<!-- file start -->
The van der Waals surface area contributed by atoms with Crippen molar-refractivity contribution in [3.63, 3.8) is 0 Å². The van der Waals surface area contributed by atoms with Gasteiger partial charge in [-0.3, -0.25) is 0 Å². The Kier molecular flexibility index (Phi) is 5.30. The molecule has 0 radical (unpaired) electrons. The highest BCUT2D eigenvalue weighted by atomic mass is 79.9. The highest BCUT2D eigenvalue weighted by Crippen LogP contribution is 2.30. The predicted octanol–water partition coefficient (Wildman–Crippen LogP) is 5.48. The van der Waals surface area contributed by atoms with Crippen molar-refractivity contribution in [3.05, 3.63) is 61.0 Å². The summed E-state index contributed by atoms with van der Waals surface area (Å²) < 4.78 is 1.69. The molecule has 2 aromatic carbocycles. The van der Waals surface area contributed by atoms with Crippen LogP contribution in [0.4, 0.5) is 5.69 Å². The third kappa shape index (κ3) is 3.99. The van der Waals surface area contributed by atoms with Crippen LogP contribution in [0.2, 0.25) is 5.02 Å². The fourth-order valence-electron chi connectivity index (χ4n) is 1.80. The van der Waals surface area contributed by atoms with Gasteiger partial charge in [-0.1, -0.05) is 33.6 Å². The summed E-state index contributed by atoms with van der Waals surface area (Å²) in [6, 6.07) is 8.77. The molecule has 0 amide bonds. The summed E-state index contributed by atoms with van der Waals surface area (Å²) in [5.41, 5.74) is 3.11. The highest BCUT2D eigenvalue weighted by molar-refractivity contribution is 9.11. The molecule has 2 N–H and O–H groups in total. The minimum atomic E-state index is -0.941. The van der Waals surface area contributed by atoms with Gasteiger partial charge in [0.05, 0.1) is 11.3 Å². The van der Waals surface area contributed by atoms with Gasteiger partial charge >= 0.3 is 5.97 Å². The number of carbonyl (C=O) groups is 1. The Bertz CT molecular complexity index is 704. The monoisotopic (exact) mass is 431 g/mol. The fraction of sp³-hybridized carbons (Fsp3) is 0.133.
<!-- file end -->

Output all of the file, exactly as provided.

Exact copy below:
The van der Waals surface area contributed by atoms with Crippen molar-refractivity contribution in [3.63, 3.8) is 0 Å². The van der Waals surface area contributed by atoms with Gasteiger partial charge in [-0.3, -0.25) is 0 Å². The Kier molecular flexibility index (Phi) is 5.30. The molecule has 0 radical (unpaired) electrons. The highest BCUT2D eigenvalue weighted by atomic mass is 79.9. The highest BCUT2D eigenvalue weighted by Crippen LogP contribution is 2.30. The predicted octanol–water partition coefficient (Wildman–Crippen LogP) is 5.48. The van der Waals surface area contributed by atoms with Crippen molar-refractivity contribution in [3.05, 3.63) is 61.0 Å². The summed E-state index contributed by atoms with van der Waals surface area (Å²) < 4.78 is 1.69. The molecule has 2 aromatic carbocycles. The van der Waals surface area contributed by atoms with Crippen LogP contribution in [0.4, 0.5) is 5.69 Å². The third kappa shape index (κ3) is 3.99. The van der Waals surface area contributed by atoms with Crippen LogP contribution in [0.2, 0.25) is 5.02 Å². The fourth-order valence-electron chi connectivity index (χ4n) is 1.80. The van der Waals surface area contributed by atoms with Gasteiger partial charge in [-0.1, -0.05) is 33.6 Å². The summed E-state index contributed by atoms with van der Waals surface area (Å²) in [6, 6.07) is 8.77. The molecule has 0 amide bonds. The summed E-state index contributed by atoms with van der Waals surface area (Å²) in [5.41, 5.74) is 3.11. The highest BCUT2D eigenvalue weighted by molar-refractivity contribution is 9.11. The molecule has 2 N–H and O–H groups in total. The minimum atomic E-state index is -0.941. The van der Waals surface area contributed by atoms with Gasteiger partial charge in [0.05, 0.1) is 11.3 Å². The van der Waals surface area contributed by atoms with Gasteiger partial charge >= 0.3 is 5.97 Å². The number of carbonyl (C=O) groups is 1. The Bertz CT molecular complexity index is 704. The monoisotopic (exact) mass is 431 g/mol. The fraction of sp³-hybridized carbons (Fsp3) is 0.133.